here is some stuff my dad came up regarding Baltic German glassmakers: "Glassworks existed as early as 1628 in present day Estonia (at Hüti on Hiiumaa island – which gets its name from the German “Glashütte” for glassworks) See https://de.wikipedia.org/wiki/H%C3%BCti_(Hiiumaa) (In German – but Google will translate it if you want.) Hüti was a Swedish enterprise, but interestingly, the first master at Hüti was Jost Wentzell – a name that should ring bells!
There were also glassworks as early as ca 1630 in present day Latvia (at Renda in Kurland), See “Smilts un Stikls” (“Sand and Glass”) p. 155 (in Latvian – but you will get the gist):
These early glassworks did not have much lasting impact (apparently Hüti went bankrupt). The “modern” period of glass manufacture in the Baltics started with the establishment of the works at Suntaži (Sunzel), in modern day Latvia, in November 1739. See for example (in German) p. 304 of:
Many, if not all, of the glassworker families of this period can be traced back to Suntaži. And many, but not all, of the families came there from Mecklenburg. There is a record (from Ambla) that explicitly states that Hedwig’s grandfather, Jacob Meissner, was from Mecklenburg. But the earliest Meissner records that I have found in Latvia are not from Suntaži, but rather from nearby Jürgensburg (Jaunpils) in Zaube parish. The first one records the attendance at communion on Oculi Sunday (3rd Sunday in Lent) 1743 of “Meissner and wife”. This is about three years after families such as Drewing, Detloff, Seitz, etc make their appearance in Latvia.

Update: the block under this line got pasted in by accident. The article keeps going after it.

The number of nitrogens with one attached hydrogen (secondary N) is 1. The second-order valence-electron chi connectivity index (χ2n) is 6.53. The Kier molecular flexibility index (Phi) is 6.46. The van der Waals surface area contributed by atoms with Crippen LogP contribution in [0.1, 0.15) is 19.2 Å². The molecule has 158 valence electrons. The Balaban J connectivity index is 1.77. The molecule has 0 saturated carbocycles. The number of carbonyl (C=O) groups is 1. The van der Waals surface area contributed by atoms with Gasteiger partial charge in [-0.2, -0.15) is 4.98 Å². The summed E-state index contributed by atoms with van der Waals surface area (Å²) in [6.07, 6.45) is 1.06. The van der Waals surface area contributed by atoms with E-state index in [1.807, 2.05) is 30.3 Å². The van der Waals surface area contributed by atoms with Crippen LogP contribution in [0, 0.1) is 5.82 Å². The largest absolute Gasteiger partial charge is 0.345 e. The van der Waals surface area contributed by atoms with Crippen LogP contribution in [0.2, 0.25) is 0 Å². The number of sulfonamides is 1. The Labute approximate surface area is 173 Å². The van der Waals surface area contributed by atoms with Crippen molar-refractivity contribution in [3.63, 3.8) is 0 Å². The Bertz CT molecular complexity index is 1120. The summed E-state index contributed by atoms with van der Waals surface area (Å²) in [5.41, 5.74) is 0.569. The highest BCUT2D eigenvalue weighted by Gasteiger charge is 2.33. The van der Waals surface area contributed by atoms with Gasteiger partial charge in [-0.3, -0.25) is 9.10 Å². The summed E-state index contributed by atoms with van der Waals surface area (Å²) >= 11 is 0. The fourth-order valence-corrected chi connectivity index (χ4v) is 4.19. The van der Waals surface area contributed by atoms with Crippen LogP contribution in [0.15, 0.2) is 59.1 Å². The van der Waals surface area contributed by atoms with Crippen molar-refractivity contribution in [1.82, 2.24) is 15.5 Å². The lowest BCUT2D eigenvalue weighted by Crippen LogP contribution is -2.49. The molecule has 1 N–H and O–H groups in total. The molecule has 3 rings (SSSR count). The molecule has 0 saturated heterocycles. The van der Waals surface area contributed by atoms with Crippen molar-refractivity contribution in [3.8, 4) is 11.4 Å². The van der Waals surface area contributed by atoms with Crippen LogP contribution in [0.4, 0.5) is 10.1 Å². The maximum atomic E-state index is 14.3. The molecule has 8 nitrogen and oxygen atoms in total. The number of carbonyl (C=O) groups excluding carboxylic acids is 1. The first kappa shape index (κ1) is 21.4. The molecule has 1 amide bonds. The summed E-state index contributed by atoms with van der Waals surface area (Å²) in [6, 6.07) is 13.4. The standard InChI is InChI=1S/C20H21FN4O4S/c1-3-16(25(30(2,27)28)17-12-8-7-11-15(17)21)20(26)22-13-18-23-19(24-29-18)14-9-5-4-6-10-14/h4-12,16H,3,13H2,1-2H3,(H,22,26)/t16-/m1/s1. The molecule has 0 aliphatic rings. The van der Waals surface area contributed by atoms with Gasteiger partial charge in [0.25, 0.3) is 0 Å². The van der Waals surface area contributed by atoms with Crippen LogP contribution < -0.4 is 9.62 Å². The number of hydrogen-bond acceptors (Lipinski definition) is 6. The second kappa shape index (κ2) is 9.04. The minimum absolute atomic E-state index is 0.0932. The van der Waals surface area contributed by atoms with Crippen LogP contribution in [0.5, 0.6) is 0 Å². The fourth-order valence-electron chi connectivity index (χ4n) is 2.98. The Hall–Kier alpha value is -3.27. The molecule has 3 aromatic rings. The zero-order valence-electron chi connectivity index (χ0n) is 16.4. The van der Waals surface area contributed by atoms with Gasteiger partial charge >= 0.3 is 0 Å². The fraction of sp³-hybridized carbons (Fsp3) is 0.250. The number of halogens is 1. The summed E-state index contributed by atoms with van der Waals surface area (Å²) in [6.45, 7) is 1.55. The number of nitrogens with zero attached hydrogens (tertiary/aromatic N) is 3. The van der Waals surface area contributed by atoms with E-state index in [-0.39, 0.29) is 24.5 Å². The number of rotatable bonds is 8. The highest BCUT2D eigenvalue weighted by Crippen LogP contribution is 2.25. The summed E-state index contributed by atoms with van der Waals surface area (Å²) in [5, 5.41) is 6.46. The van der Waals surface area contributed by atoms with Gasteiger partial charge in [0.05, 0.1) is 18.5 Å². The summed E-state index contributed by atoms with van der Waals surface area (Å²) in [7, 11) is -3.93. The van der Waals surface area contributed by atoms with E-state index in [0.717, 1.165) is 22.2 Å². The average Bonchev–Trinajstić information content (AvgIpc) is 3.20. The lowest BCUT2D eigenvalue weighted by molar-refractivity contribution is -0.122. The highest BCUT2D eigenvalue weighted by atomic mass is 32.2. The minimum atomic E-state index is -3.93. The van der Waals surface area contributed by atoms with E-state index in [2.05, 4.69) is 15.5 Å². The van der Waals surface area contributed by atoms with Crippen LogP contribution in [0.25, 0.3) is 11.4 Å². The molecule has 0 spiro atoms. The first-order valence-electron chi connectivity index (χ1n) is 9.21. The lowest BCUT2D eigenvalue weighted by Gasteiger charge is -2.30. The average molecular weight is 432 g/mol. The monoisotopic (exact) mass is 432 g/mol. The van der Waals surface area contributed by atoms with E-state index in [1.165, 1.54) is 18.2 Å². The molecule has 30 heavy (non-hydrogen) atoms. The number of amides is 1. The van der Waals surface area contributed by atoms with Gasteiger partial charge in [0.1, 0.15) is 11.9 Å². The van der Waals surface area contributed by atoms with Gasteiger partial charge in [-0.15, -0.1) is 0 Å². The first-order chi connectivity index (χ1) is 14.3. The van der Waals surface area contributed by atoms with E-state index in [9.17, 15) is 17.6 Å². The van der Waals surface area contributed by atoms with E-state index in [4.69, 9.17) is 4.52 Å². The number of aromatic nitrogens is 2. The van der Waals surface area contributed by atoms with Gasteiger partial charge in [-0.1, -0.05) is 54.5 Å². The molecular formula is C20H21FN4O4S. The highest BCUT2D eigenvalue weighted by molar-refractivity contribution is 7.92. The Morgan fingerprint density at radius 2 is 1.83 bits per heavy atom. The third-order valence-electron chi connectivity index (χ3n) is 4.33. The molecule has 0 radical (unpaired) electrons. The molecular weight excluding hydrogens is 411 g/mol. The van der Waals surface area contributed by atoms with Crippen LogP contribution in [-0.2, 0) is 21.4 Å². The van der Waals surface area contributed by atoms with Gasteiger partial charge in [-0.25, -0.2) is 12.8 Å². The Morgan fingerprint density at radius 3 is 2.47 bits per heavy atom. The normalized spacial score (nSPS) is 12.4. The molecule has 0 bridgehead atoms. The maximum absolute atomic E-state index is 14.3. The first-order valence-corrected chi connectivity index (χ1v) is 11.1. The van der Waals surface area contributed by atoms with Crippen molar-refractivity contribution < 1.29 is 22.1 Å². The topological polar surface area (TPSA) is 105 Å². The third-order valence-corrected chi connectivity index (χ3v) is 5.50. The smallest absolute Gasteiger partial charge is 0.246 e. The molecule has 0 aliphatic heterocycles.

Here is a fragment of the famous 1798 Mellin map which shows Jürgensburg/Annenhof, Sunzel, Lemburg/Kaltenbrunn, Altenwoga, Allasch, and Sissegal (and their Latvian equivalents). The area covered is about 20 x 15 miles. All of these glassworks – and several others, including some in modern day Estonia – are associated with Meissners.
Apparently it was not easy for the glassworks entrepreneurs to persuade glassworkers to come to the wilds of Livonia in the first place. To be near supplies of wood for the furnaces glassworks were sometimes in the middle of forests and both winter and summer conditions could be harsh. Consequently, the glassworkers were constantly looking for better conditions. Also, market and resource conditions (such as the exhaustion of nearby forests and the availability of suitable quartz sand, potash, and limestone) sometimes dictated the cessation of operations at a particular glassworks after 10 years or less. Hence glassworker families frequently moved – en masse – from place to place. It can be very tricky to follow them.